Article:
Rather, this is the moment, surely, for non-Catholics, especially if they are Europeans, to pause and consider what a powerful debt they owe to the church. The wartime Pope, Pius XII, is often lambasted these days, for failing to speak up against the Third Reich. A film such as Der Neunte Tag ("The Ninth Day") which came out in Germany last year is sufficient to remind us that, whatever the Pope did or did not say, the resistance of the ordinary Catholic faithful, their bishops and their clergy to the Nazi regime was truly heroic. Dachau was filled with thousands of priests. Hitler's Table Talk is a catalogue of denunciations of Catholicism, and he saw it, especially in Bavaria, as one of the greatest barriers to the furthering of his murderous ambitions. Stalin could at the same time scornfully ask how many divisions the Pope had. John Paul II retrospectively showed him how many. The seemingly unbudgeable monolith of eastern European Communism crumbled partly because of economic pressure and the unwieldy nature of the Soviet structures; but also because so many eastern Europeans, especially in Poland, Hungary and Czechoslovakia, believed that the Pope spoke for them. Which he did.

John Paul II will not be remembered as an old bigot who would not give condoms to Aids-ridden Africans, nor as a man who outraged American gays, feminists and liberals the world over. He will be remembered as the Pope who helped to bring down the Berlin Wall. Likewise, his creed, so improbable as it is to us invincible doubters, contains within it the powerful assurance that each and every person conceived in their mother's womb is of infinite worth, all equal before God, whether black, white, rich, poor, potentially disabled or fit. This is the greatest legacy of the Roman church. Before the conversion of Constantine, the streets of Rome had dumps where you could leave unwanted babies, rather as we have bottle banks. As soon as Constantine was converted, this custom was abandoned and Christian orphanages were opened. The shaming legacy of superstition, bigotry, philistinism, inquisitions, holy wars, crusades and the rest is not to be denied.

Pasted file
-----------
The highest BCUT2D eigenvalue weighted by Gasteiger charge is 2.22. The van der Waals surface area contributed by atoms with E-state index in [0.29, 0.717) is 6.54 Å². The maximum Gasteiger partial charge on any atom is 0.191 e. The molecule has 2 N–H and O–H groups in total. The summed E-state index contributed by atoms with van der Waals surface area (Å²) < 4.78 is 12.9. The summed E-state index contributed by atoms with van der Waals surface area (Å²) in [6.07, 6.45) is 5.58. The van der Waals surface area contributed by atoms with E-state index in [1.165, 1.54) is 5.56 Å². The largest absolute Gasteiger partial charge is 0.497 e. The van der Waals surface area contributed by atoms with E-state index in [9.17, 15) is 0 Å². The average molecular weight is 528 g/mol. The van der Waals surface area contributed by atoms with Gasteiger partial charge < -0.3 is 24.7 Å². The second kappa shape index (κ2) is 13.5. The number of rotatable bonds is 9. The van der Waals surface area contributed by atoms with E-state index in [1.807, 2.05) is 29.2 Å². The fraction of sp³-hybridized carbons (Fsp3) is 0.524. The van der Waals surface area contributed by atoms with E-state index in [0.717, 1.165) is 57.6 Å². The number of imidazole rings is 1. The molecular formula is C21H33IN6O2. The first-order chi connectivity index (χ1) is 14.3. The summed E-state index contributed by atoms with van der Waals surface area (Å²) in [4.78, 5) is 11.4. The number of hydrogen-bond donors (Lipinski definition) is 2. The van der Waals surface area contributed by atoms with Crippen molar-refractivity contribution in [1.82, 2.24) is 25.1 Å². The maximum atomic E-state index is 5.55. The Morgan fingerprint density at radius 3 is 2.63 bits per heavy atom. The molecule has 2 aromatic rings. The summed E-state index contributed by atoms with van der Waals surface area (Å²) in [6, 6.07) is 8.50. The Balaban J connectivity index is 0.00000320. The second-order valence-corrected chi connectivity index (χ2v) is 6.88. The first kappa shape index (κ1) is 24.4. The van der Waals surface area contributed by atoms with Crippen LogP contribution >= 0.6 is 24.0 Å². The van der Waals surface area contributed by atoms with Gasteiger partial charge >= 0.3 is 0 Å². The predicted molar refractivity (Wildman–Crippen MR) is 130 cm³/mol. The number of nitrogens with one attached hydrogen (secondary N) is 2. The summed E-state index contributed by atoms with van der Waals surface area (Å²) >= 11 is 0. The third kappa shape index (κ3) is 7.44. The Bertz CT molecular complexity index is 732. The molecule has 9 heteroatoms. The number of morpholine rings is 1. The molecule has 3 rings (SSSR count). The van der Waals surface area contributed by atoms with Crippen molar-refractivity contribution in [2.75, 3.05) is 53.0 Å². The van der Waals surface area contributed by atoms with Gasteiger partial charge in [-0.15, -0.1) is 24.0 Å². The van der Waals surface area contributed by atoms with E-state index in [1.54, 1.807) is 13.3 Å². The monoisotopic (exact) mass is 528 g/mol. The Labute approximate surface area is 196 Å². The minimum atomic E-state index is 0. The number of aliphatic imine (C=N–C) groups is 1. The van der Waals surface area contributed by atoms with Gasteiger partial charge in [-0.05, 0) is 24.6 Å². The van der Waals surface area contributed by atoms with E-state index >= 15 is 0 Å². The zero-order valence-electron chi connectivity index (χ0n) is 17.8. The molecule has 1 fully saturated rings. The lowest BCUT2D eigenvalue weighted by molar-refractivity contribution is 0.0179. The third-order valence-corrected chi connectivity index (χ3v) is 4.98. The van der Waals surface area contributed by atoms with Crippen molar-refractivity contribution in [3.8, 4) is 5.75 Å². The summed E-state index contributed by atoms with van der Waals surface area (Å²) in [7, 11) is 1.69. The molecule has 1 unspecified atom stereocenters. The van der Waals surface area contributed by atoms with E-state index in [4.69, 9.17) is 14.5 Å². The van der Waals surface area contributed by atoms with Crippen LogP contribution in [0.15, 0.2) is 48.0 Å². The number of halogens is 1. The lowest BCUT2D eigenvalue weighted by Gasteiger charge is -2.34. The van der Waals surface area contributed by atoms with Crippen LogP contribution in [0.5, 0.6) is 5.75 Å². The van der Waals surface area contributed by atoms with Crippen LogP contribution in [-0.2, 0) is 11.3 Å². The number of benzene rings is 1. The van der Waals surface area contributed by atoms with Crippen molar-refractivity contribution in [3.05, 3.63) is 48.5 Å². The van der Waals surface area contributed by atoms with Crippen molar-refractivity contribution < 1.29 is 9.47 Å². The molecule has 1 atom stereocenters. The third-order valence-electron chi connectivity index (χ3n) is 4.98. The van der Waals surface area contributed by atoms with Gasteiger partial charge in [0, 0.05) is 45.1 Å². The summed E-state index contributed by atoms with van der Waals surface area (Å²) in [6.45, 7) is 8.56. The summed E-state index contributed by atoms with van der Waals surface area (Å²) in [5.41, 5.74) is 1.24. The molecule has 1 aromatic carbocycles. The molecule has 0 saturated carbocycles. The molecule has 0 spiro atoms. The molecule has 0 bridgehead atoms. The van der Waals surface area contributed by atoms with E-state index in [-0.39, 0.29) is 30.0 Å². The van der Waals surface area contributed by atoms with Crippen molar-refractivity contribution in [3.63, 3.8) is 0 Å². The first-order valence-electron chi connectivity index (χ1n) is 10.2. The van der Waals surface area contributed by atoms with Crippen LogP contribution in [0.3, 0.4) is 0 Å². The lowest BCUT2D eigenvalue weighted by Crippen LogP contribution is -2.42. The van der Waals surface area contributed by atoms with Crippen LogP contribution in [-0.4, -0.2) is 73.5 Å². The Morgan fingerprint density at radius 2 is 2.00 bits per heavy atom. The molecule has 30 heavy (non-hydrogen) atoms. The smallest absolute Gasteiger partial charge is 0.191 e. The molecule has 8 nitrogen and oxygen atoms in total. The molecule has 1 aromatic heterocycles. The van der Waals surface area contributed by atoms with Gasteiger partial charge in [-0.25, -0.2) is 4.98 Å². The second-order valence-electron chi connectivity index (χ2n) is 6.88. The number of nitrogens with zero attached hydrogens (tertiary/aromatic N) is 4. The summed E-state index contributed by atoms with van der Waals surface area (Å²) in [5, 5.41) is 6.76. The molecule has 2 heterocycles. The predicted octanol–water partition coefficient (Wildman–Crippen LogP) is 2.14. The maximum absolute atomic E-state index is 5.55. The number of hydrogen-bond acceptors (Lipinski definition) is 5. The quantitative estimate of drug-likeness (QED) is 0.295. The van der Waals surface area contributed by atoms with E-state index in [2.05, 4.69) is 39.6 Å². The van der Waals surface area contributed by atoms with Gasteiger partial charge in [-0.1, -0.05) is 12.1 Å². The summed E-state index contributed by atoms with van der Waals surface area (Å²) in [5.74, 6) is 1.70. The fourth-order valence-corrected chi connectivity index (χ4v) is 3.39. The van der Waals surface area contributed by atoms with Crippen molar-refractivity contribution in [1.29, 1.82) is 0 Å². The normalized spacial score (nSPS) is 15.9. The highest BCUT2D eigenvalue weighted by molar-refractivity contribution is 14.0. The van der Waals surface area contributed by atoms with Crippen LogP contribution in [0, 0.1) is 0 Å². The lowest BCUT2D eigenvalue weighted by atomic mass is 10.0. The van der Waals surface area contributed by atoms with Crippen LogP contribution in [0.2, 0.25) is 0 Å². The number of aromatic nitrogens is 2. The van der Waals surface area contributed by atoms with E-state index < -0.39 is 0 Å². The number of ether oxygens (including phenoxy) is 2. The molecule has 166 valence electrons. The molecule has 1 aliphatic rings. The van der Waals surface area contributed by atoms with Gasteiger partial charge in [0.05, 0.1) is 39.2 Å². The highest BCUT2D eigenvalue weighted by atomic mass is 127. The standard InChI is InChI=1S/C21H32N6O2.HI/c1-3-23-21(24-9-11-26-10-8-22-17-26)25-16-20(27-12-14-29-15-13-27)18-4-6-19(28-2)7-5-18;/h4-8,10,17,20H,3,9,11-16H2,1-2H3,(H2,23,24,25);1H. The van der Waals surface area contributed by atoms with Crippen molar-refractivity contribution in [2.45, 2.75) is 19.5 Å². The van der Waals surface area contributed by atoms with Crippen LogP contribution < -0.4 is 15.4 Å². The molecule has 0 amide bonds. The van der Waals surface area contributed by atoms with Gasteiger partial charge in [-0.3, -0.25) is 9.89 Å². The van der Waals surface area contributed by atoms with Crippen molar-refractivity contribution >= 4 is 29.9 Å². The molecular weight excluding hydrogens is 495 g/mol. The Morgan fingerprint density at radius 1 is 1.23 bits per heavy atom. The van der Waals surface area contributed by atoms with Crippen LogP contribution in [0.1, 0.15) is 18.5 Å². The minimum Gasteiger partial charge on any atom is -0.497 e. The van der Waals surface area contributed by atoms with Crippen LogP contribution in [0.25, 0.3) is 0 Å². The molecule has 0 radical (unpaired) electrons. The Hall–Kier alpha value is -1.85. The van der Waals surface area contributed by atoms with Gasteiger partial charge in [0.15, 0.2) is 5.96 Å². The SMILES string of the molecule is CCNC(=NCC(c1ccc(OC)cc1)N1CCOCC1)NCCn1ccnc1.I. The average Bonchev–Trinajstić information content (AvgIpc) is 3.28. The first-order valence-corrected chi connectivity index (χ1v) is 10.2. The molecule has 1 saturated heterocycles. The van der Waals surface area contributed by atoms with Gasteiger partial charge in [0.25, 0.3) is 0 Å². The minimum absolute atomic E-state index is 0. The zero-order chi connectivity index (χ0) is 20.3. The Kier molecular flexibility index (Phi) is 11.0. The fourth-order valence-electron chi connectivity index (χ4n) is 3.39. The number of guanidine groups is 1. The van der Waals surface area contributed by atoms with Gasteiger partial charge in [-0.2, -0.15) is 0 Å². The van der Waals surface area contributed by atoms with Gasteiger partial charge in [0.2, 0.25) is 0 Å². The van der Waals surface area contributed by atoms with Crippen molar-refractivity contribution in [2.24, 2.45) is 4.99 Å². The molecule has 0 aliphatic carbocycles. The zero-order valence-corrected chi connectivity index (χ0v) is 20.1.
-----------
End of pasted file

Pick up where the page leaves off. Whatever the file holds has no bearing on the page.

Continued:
There will always be those who cheer on the Enlightenment when they read about it, and salute the ambition of strangling the last aristocrat with the guts of the last priest. But this is to overlook the essential humanism of the Catholic faith, its passionately held claim that the human soul, whether of king or peasant, is more valuable than any system, or political power base. This, surely, is why the Catholic church, for all its puzzling and esoteric failings, has survived and why great Popes, such as John Paul II, so often live in history when political tyrants are forgotten.